Week 10: Boston College
Irish use long drives to build lead, hold on to beat Eagles on same day No. 1 Alabama falls
Published: Monday, November 12, 2012
Updated: Thursday, November 15, 2012 23:11
More on Week 10
CHESTNUT HILL, Mass. — An early 95-yard touchdown drive was all No. 4 Notre Dame needed as it beat Boston College 21-6 in front of 44,500 people at Alumni Stadium on Saturday.
Irish sophomore quarterback Everett Golson engineered the 13-play, 95-yard march on Notre Dame’s first possession of the game, going 3-for-5 and scoring on a 2-yard touchdown plunge on third-and-goal.
The Irish (10-0) were 3-for-3 on third downs on the opening drive and converted their first 10 attempts on third down for the game. Golson picked up six first downs on the ground.
“We did a nice job on third down,” Irish coach Brian Kelly said. “Our quarterback play was really good, picked up one of the best plays I think he had when he ran it on third down, put his foot in the ground and ran north and south and showed some real toughness. We were effective because our quarterback was effective tonight.”
Golson finished the game 39 rushing yards on 11 carries.
“We got a great push up front and I was able to run for the first downs,” Golson said. “I like to think that’s what makes me, me. … It also takes the other guys around you to complement you and can finish the play off.”
Dating back to the Pittsburgh game, Notre Dame converted on 12 consecutive third downs before an incompletion in the third quarter.
“It’s something we harped on, a lot of repetition,” senior running back Theo Riddick said. “Everyone was very detail-oriented in what they were doing. Everyone was on the same page and it worked out tonight.”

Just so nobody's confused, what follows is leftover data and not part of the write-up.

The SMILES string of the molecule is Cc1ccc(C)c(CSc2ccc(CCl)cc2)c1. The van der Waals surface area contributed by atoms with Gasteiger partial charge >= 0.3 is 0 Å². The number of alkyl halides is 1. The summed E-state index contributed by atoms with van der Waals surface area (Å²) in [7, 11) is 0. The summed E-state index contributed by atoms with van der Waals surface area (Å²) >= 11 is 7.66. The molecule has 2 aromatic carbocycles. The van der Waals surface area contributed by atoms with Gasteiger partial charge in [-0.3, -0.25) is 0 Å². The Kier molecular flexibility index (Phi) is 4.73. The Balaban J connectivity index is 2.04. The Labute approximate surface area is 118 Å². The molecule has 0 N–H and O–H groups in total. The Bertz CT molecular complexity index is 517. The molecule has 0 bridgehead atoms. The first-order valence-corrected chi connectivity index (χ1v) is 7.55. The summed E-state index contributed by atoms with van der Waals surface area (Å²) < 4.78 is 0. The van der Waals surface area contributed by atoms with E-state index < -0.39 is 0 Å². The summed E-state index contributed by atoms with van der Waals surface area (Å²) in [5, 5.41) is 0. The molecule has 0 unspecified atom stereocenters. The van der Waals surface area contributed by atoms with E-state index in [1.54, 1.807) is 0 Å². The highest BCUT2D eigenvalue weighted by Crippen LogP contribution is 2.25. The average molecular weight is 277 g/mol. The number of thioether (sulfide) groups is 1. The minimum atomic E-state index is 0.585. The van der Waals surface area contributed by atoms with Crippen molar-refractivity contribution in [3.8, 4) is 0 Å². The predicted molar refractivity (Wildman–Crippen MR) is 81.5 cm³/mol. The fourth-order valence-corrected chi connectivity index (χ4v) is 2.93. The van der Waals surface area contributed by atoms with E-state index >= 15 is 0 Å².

Notre Dame entered the game scoring touchdowns on less than half of its red zone chances but converted all three red zone trips into touchdowns Saturday, including scoring passes to sophomore tight end Troy Niklas and graduate student receiver John Goodman.
“Everett Golson played the way he needs to play, especially in the red zone,” Kelly said. “Once he starts playing at the level we need him in the red zone, we’ll start scoring touchdowns and not just field goals.”
Two series after Boston College (2-8) cut the Notre Dame lead to 7-3 with junior kicker Nate Freese’s 36-yard field goal, Notre Dame scored again on a long drive.
This time, the Irish went 87 yards in 16 plays, taking up 8:30 of the second quarter. Notre Dame went 4-for-4 on third down on a drive capped by a 7-yard touchdown pass to Niklas. The grab was Niklas’ first touchdown of his career.
Riddick, who ran for 104 yards on 18 attempts, said Golson was the key to the long drives.
“Long drives are going to tire out the defense and [Golson] made perfect checks and he knew what he was doing and it was a result of his play,” Riddick said.
Senior tight end Tyler Eifert continued to develop a rapport with Golson, grabbing six catches for 67 yards.